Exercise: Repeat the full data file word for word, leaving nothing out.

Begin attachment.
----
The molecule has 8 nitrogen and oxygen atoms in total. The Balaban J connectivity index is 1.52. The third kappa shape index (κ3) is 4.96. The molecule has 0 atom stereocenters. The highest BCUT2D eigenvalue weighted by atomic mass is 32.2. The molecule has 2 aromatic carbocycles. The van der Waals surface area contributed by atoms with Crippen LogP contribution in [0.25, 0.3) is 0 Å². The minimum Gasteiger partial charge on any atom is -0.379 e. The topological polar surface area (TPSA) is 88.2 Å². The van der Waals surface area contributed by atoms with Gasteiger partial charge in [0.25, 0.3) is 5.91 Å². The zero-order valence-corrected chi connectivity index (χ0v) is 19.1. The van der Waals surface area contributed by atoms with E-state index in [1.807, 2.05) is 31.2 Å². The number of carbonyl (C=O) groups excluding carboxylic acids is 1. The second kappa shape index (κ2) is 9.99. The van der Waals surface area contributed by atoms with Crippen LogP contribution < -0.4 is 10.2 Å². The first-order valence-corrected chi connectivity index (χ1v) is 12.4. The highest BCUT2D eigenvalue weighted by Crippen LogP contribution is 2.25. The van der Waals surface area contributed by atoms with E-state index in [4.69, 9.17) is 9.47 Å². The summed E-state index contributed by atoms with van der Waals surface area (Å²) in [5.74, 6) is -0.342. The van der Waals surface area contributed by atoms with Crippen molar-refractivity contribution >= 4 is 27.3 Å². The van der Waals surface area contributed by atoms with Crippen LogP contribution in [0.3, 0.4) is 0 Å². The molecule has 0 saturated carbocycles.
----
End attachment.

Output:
The molecule has 8 nitrogen and oxygen atoms in total. The Balaban J connectivity index is 1.52. The third kappa shape index (κ3) is 4.96. The molecule has 0 atom stereocenters. The highest BCUT2D eigenvalue weighted by atomic mass is 32.2. The molecule has 2 aromatic carbocycles. The van der Waals surface area contributed by atoms with Crippen LogP contribution in [0.25, 0.3) is 0 Å². The minimum Gasteiger partial charge on any atom is -0.379 e. The topological polar surface area (TPSA) is 88.2 Å². The van der Waals surface area contributed by atoms with Gasteiger partial charge in [0.25, 0.3) is 5.91 Å². The zero-order valence-corrected chi connectivity index (χ0v) is 19.1. The van der Waals surface area contributed by atoms with E-state index in [1.807, 2.05) is 31.2 Å². The number of carbonyl (C=O) groups excluding carboxylic acids is 1. The second kappa shape index (κ2) is 9.99. The van der Waals surface area contributed by atoms with Crippen LogP contribution < -0.4 is 10.2 Å². The first-order valence-corrected chi connectivity index (χ1v) is 12.4. The highest BCUT2D eigenvalue weighted by Crippen LogP contribution is 2.25. The van der Waals surface area contributed by atoms with E-state index in [4.69, 9.17) is 9.47 Å². The summed E-state index contributed by atoms with van der Waals surface area (Å²) in [5.74, 6) is -0.342. The van der Waals surface area contributed by atoms with Crippen molar-refractivity contribution >= 4 is 27.3 Å². The van der Waals surface area contributed by atoms with Crippen LogP contribution in [0.3, 0.4) is 0 Å². The molecule has 0 saturated carbocycles.